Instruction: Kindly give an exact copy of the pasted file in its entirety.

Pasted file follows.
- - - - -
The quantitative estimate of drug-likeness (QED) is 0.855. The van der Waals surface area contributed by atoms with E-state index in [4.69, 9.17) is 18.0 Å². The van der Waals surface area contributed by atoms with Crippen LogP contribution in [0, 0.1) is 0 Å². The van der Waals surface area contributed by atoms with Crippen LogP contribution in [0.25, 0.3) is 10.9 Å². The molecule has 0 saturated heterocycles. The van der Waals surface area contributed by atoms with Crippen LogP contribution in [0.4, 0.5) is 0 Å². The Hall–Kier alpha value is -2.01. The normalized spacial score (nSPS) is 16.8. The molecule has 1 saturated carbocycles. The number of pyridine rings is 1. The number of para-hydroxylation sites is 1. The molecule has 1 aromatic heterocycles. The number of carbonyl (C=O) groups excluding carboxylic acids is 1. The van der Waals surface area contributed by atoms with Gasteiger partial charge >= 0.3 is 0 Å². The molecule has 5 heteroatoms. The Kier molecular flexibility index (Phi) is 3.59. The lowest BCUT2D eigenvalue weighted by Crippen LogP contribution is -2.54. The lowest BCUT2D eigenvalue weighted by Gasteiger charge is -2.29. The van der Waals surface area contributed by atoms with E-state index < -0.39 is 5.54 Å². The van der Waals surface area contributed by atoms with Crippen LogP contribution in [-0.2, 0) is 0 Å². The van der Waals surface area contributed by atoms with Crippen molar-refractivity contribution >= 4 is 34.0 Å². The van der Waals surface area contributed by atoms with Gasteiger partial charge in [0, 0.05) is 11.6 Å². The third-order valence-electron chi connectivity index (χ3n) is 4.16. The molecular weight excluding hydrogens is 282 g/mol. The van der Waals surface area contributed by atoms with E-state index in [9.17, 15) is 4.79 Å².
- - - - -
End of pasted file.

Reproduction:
The quantitative estimate of drug-likeness (QED) is 0.855. The van der Waals surface area contributed by atoms with E-state index in [4.69, 9.17) is 18.0 Å². The van der Waals surface area contributed by atoms with Crippen LogP contribution in [0, 0.1) is 0 Å². The van der Waals surface area contributed by atoms with Crippen LogP contribution in [0.25, 0.3) is 10.9 Å². The molecule has 0 saturated heterocycles. The van der Waals surface area contributed by atoms with Crippen LogP contribution in [0.4, 0.5) is 0 Å². The Hall–Kier alpha value is -2.01. The normalized spacial score (nSPS) is 16.8. The molecule has 1 saturated carbocycles. The number of pyridine rings is 1. The number of para-hydroxylation sites is 1. The molecule has 1 aromatic heterocycles. The number of carbonyl (C=O) groups excluding carboxylic acids is 1. The van der Waals surface area contributed by atoms with Gasteiger partial charge >= 0.3 is 0 Å². The molecule has 5 heteroatoms. The Kier molecular flexibility index (Phi) is 3.59. The lowest BCUT2D eigenvalue weighted by Crippen LogP contribution is -2.54. The lowest BCUT2D eigenvalue weighted by Gasteiger charge is -2.29. The van der Waals surface area contributed by atoms with E-state index < -0.39 is 5.54 Å². The van der Waals surface area contributed by atoms with Crippen LogP contribution in [-0.2, 0) is 0 Å². The van der Waals surface area contributed by atoms with Crippen molar-refractivity contribution >= 4 is 34.0 Å². The van der Waals surface area contributed by atoms with Gasteiger partial charge in [0, 0.05) is 11.6 Å². The third-order valence-electron chi connectivity index (χ3n) is 4.16. The molecular weight excluding hydrogens is 282 g/mol. The van der Waals surface area contributed by atoms with E-state index in [9.17, 15) is 4.79 Å².